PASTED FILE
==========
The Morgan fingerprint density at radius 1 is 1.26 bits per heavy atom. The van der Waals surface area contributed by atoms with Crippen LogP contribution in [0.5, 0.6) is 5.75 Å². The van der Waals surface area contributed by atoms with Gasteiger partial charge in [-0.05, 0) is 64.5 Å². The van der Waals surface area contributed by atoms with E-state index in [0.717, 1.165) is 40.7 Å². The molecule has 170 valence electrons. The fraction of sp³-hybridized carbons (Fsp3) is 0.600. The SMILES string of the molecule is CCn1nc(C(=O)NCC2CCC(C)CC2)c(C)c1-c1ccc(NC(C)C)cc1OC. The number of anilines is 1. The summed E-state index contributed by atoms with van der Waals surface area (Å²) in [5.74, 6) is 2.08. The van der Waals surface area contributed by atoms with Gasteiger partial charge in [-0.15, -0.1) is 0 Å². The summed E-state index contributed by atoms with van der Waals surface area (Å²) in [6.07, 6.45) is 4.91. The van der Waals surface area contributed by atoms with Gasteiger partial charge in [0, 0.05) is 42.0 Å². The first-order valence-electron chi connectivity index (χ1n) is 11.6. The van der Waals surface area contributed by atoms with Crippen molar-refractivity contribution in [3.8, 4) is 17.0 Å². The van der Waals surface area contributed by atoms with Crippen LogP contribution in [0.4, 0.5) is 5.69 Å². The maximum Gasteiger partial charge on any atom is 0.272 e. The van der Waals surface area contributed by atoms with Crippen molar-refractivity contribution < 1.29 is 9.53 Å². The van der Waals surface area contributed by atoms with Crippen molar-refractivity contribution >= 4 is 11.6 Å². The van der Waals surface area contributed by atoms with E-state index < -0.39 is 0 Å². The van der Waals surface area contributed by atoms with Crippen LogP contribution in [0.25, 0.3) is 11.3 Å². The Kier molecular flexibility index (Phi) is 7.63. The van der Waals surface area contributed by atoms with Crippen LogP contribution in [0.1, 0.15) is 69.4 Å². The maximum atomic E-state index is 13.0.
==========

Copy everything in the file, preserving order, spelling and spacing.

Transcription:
The Morgan fingerprint density at radius 1 is 1.26 bits per heavy atom. The van der Waals surface area contributed by atoms with Crippen LogP contribution in [0.5, 0.6) is 5.75 Å². The van der Waals surface area contributed by atoms with Gasteiger partial charge in [-0.05, 0) is 64.5 Å². The van der Waals surface area contributed by atoms with E-state index in [0.717, 1.165) is 40.7 Å². The molecule has 170 valence electrons. The fraction of sp³-hybridized carbons (Fsp3) is 0.600. The SMILES string of the molecule is CCn1nc(C(=O)NCC2CCC(C)CC2)c(C)c1-c1ccc(NC(C)C)cc1OC. The number of anilines is 1. The summed E-state index contributed by atoms with van der Waals surface area (Å²) in [5.74, 6) is 2.08. The van der Waals surface area contributed by atoms with Gasteiger partial charge in [-0.15, -0.1) is 0 Å². The summed E-state index contributed by atoms with van der Waals surface area (Å²) in [6.07, 6.45) is 4.91. The van der Waals surface area contributed by atoms with Gasteiger partial charge in [0, 0.05) is 42.0 Å². The first-order valence-electron chi connectivity index (χ1n) is 11.6. The van der Waals surface area contributed by atoms with Crippen molar-refractivity contribution in [3.8, 4) is 17.0 Å². The van der Waals surface area contributed by atoms with Crippen LogP contribution in [0.4, 0.5) is 5.69 Å². The maximum Gasteiger partial charge on any atom is 0.272 e. The van der Waals surface area contributed by atoms with Crippen molar-refractivity contribution < 1.29 is 9.53 Å². The van der Waals surface area contributed by atoms with Crippen molar-refractivity contribution >= 4 is 11.6 Å². The van der Waals surface area contributed by atoms with E-state index < -0.39 is 0 Å². The van der Waals surface area contributed by atoms with Crippen LogP contribution in [0.25, 0.3) is 11.3 Å². The Kier molecular flexibility index (Phi) is 7.63. The van der Waals surface area contributed by atoms with Crippen LogP contribution in [0.1, 0.15) is 69.4 Å². The maximum atomic E-state index is 13.0.